Derbyshire trio Haiku Salut, are set to perform at Indietracks festival on Sunday the 29th of July. They release their third album There Is No Elsewhere in September via neo-classical and electronica label PRAH on 7 September.
Haiku Salut have also announced a one-off live show featuring a robot orchestra as part of The Hexagon Experiment at the Centre For Life in Newcastle on 10 August where they will be exploring creativity in the age of robotics and artificial intelligence. They will be taking their celebrated Lamp Show on tour again later in the year (in which a stageful of vintage lamps are programmed to flash, fade and flicker in time to the music – see dates below).
Haiku Salut consists of multi-instrumentalists Gemma Barkerwood, Sophie Barkerwood, and Louise Croft. Between them, Haiku Salut play accordion, piano, glockenspiel, trumpet, guitar, ukulele, drums, and melodica. They weave pulsing electronic elements into their intricate and evocative soundscapes. The band released their debut album Tricolore in 2013, to a warm reception, which was followed in 2015 by Etch And Etch Deep. We sent Louise Croft our 20 Questions.
Hi, how are you today, what’s the weather like?
Hello! I am great thanks, the weather is pleasant and life is good.
How do most of your songs start life?
Some of our songs begin with a recording taken in the nearby woods that we manipulate to create a crunchy glitched beat, others start with a melody that might stick with its rustic piano sound or move to a deep and warbling synth voice. Our single ‘Cold To Crack the Stones’ came to surface using recordings from pulses emitted from lightning, courtesy of NASA’s website.
What was the first single you bought?
I can’t remember the first single I bought, but the first album I bought was a double whammy – Spice Girls and Aqua. What a time to be alive!
Have you ever been starstruck?
I remember being starstruck when we saw Wayne Coyne from the Flaming Lips taking a photo of us in our tour van (which was a ex Royal Mail van) at a festival. We didn’t know how to react so we stayed in the van and took a photo of him taking a photo of us..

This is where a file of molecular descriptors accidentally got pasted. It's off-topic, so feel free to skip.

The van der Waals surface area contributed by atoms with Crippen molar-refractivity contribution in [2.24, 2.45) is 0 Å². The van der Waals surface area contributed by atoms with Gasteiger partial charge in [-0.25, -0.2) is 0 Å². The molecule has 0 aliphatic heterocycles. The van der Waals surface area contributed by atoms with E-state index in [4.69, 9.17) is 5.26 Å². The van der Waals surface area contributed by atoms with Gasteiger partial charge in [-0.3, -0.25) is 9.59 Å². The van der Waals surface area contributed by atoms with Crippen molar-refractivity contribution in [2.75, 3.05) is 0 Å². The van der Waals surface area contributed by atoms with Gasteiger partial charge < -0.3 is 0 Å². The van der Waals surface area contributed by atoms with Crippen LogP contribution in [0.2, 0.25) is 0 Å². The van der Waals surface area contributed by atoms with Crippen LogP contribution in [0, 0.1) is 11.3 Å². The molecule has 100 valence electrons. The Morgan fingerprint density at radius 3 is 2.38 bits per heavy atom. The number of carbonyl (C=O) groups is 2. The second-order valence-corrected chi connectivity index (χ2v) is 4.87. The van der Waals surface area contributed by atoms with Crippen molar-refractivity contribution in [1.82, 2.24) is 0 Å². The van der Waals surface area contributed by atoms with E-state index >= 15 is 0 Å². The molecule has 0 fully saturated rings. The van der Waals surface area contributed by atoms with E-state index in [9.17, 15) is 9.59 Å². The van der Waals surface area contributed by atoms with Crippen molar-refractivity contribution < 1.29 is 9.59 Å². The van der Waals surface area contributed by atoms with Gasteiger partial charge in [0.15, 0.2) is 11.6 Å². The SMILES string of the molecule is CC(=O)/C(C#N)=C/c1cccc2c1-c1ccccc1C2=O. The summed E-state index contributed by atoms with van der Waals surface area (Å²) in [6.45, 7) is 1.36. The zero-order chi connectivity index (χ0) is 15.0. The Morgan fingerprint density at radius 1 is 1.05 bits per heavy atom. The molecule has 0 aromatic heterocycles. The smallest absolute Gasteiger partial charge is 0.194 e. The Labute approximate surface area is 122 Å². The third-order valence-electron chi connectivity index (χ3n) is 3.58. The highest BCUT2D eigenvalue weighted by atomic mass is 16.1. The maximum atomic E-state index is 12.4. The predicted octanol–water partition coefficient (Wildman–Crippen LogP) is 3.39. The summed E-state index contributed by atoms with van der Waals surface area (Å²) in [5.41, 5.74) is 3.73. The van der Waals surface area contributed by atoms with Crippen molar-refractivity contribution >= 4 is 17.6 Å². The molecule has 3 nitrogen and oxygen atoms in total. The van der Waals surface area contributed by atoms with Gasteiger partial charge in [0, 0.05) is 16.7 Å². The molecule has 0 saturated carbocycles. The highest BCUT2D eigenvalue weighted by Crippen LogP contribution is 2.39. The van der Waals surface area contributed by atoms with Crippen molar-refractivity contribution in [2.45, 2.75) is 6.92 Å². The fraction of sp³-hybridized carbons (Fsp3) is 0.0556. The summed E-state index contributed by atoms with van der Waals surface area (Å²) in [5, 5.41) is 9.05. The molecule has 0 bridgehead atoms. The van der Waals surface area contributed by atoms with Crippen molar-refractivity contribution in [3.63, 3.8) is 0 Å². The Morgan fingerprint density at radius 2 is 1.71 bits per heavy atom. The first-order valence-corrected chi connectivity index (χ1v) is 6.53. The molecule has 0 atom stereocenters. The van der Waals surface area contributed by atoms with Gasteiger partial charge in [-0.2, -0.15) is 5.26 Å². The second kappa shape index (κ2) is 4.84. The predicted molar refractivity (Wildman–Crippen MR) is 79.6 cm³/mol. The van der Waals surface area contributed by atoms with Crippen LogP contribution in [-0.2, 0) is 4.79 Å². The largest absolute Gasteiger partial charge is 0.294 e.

The Royal Family: should they stay or should they go?
I am not a complete hater of the Royal Family however I don’t think it’s right to so openly display such luxurious lifestyles while so many people are lacking basic necessities. I think it shows the rich and poor divide in all it’s (un)glory.
If you weren’t doing this, what would you like to be?
I’d love to work with animals, I feel so calm and content around them. In some ways they’re better than humans!
What’s your experience of being a female working in the music industry?
We’re lucky enough not to have experienced many difficulties within our journey in music, though I’m aware many female bands/artists do. There is so much positive action going on with making sure enough female artists are included in festival and gig line ups for example. There are also many amazing role models for younger musicians for look up to, to hopefully create a new generation of as many female as male artists.
Are you looking forward to playing this year’s Indietracks?
We LOVE playing Indietracks and can’t wait to get back this year. The lineup is amazing and it’s full of wonderful people. Also it’s in our neck of the woods! Our top picks this year are British Sea Power, Mighty Kids, Dream Wife, Night Flowers and The Lovely Eggs.
What were you like at school?
Quiet, nerdy, rebellious
Who are your favourite new acts?
I love Idles and their political but loving passion, I’m looking forward to seeing them on tour later in the year. I’m also a big fan of Lump which is a collaboration between Laura Marling and Mike Lindsay from Tuung, they combine dream-like electronics with melodic layered vocals and it’s perfect.
Best gig you’ve played so far?
Opening the main stage when we won the Green Man rising competition was amazing, it was the first time we’d played such a big stage and it was (and still is) one of our favourite festivals. Our first lamp show at St John on Bethnal Green was also a memorable one, after a stressful set up the gig was so much fun and seeing how well the audience reacted to the show we’d worked so hard on was very rewarding.